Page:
So, we are left with encouraging listeners/readers to submit letters such as your and phone comments (312-772-2780). I fear you have been more-or-less the lone voice who has given feedback post removal. Under we have a better plan, we need to stick with what we are doing. Send all better plans my way!

Best,

Richard


As a quick post script all of the comments are still on display with their corresponding posts and we view them as an invaluable part of the Bad at Sports site. In the end the trade was made to get better articles from more people. Remember anyone can pingback any of our articles with their responses on their respective blogs or sites. We never want to limit the volume of talk but had to trim the audible volume of the talk.

Christopher

Got a response to this post? Let us know! Email your response to  mail@badatsports.com. We’ll feature thoughtful responses to issues generated by our posts in our Letters to the Editors Feature.




Bad at Sports on the Social Media Strategy Panel at Art Chicago

May 2, 2010 · Print This Article

Thanks to everyone for coming out to the “Social Media Strategies in Chicago’s Art Community” panel hosted by Art Critic Alicia Eler and Chicago Gallery News’ Ginny Berg at Art Chicago today. I loved talking with Karla Loring, Museum of Contemporary Art; Crystal Pernell, Hyde Park Art Center; and Carrie Heinonen, Art Institute of Chicago about all things tech & strategy and hope that it was useful or atleast entertaining for those of you in attendance. Every group on that dais has my upmost respect for the work they do in the Arts day in and out and it is an honor to have Bad at Sports counted among them.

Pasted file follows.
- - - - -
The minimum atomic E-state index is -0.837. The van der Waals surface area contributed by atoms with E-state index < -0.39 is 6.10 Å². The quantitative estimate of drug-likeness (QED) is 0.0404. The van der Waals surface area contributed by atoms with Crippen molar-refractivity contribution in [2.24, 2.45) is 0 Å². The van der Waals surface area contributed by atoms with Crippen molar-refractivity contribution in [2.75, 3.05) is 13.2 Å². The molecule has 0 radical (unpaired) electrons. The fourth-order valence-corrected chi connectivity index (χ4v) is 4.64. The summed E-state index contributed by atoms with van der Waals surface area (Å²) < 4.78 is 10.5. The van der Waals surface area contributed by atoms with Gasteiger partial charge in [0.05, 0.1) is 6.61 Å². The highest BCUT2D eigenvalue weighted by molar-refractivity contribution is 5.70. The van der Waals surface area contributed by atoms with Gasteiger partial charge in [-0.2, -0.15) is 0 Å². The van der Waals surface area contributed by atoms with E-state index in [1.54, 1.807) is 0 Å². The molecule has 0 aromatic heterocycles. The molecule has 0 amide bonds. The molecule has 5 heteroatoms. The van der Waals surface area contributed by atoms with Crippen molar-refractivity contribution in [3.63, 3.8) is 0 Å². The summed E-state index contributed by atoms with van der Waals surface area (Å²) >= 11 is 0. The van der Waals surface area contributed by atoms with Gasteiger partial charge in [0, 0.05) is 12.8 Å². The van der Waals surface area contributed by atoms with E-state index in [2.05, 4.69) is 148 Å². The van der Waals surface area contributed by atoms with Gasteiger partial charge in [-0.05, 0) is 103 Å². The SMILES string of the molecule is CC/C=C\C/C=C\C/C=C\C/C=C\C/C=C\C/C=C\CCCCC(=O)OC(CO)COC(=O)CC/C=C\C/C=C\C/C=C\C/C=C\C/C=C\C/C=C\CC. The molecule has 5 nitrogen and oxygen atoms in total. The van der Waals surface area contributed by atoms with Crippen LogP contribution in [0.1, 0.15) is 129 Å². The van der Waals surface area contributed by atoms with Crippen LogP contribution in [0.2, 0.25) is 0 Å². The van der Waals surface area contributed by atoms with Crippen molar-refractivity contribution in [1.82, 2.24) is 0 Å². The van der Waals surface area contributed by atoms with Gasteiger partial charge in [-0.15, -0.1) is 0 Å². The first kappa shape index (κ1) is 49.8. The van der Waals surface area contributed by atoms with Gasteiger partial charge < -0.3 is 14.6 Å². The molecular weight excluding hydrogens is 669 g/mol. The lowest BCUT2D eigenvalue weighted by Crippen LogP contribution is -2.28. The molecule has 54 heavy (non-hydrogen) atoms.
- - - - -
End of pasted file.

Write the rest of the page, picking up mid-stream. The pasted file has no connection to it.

As promised in the talk there is a program that is quite useful in Twitter to let you know who starts following you and more importantly who drops your account. At the time I was trying to think of Chirpstats and couldn’t get the word out but the great Crystal Pernell was kind enough to remind me of Qwitter which does more then Chirpstats by working to tie the drop to a specific tweet. This can be extremely useful if at times a bit misleading but a great alternative to Chirpstats which is only a weekly update but less taxing on an email account.

The net is a wonderful place to meet, share, promote and wallow in all the things you love or cherish and social media for me is a great tool to help accomplish & magnify those desires. I still say though the most important thing is to service the end users like they are your boss, anything less is putting the cart before the horse. Feed them data, facts, images & yes even sugar and rumors some days but remember that twitter, facebook, digg, stumbleupon, and whatever is next are only a means to that end. It’s something that even we have to be vigilant to keep in perspective and doesn’t come easy for anyone especially when you have to answer to a comittee; I have deep sympathy there. I look forward to the next time we can get everyone together and have honest and open talks about how we go about trying to promote and grow this thing we love called Art.

Thanks again for coming out!